By Chris Burroughs, Transportation Intermediaries Association (TIA) –
The much-anticipated report by NAS was released today… The National Academy of Sciences (NAS) was tasked by Congress in the FAST Act, to conduct a thorough comprehensive examination of the Federal Motor Carrier Safety Administration’s (FMCSA) Compliance, Safety and Accountability (CSA) initiative. This study was commissioned because of concerns from motor carriers, shippers and brokers about the validity of the system, and the impacts of the scores on third-parties.
In summary, the NAS found that the CSA and Safety Measurement System (SMS) is:
Structured in a reasonable way, and its method of identifying motor carriers for alert status is defensible. However, much of what is now done is ad hoc and based on subject-matter expertise that has not been sufficiently empirically validated. This argues for FMCSA adopting a more statistically principled approach that can include the expert opinion that is implicit in SMS in a natural way.
Additionally, the NAS based on the current information available to them, was unable to make a recommendation if a motor carrier’s SMS results and scores should be made publicly available. The NAS recommends that the Agency conduct a detailed review and analysis of the potential impacts to industry and the public of making those scores publicly available. Ultimately, this means that the scores will likely remain hidden from view until further analysis is conducted.
Specifically, the NAS makes the following recommendations to the FMCSA for improvements:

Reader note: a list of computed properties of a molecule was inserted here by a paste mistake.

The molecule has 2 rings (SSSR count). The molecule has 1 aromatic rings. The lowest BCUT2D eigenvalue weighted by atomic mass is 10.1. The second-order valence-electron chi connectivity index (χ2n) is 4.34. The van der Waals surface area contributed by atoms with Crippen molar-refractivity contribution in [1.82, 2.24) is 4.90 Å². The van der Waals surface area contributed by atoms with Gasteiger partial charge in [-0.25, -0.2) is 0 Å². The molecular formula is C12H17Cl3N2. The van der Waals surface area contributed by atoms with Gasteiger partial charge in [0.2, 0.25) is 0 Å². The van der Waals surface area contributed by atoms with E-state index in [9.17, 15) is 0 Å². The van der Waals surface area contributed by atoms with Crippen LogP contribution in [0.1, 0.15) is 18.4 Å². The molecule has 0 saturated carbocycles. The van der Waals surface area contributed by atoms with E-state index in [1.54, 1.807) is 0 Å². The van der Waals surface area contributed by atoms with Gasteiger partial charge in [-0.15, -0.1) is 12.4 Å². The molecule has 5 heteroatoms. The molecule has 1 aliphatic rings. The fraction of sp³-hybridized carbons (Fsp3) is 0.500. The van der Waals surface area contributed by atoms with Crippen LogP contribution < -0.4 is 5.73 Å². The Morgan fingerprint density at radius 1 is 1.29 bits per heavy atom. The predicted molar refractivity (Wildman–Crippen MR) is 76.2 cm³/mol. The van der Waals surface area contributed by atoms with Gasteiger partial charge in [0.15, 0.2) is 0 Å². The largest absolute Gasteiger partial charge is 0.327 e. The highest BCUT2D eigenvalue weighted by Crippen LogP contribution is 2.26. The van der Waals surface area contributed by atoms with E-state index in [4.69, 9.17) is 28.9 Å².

- FMCSA should implement an item response theory (IRT), which is a paradigm for the design, analysis, and scoring of tests, questionnaires, and similar instruments measuring abilities, attitudes, or other variables. It is a theory of testing based on the relationship between individuals’ performances on a test item and the test takers’ levels of performance on an overall measure of the ability that item was designed to measure. Several different statistical models are used to represent both item and test taker characteristics. This would:
– move towards leaning on data alone, and not expert opinions,
– enhance transparency of the evaluation system,
– support the direct estimation of variability of scores and rankings, and
– Allow the Agency to adapt to future changes.
- 2. FMCSA should continue to work with State Agencies and law enforcement to improve the quality of data in MCMIS. The two areas in need of immediate attention would be: carrier exposure and crash data and fault. The NAS calls for the development of a National Minimum Uniform Crash Criteria to be implemented nationwide.
- 3. FMCSA should investigate new ways of collecting data that will likely benefit the recommended methodology for safety assessment. This would include data on carrier characteristics – including information on driver turnover rates, type of cargo, method and level of compensation, and better information on exposure.
- FMCSA should structure a user-friendly version of the MCMIS data file used as input to SMS without any personally identifiable information to facilitate its use by external parties, such as researchers, and by carriers. In addition, FMCSA should make user-friendly computer code used to compute SMS elements available to individuals in accordance with reproducibility and transparency guidelines.
- 5. FMCSA should undertake a study to better understand the statistical operating characteristics of the percentile ranks to support decisions regarding the usability of public scores.
- FMCSA should decide on the carriers that receive SMS alerts using both the SMS percentile ranks and the SMS absolute measures, and the percentile ranks should be computed both conditionally within safety event groups and over all motor carriers.
TIA participated and provided testimony during one of the NAS public meetings, where we advocated on behalf of the third-party logistics industry to keep the data from being displayed on public view, and outlined the liability concerns of having the scores publicly available.
If you have any questions, please contact TIA Advocacy at firstname.lastname@example.org or 703.299.5705.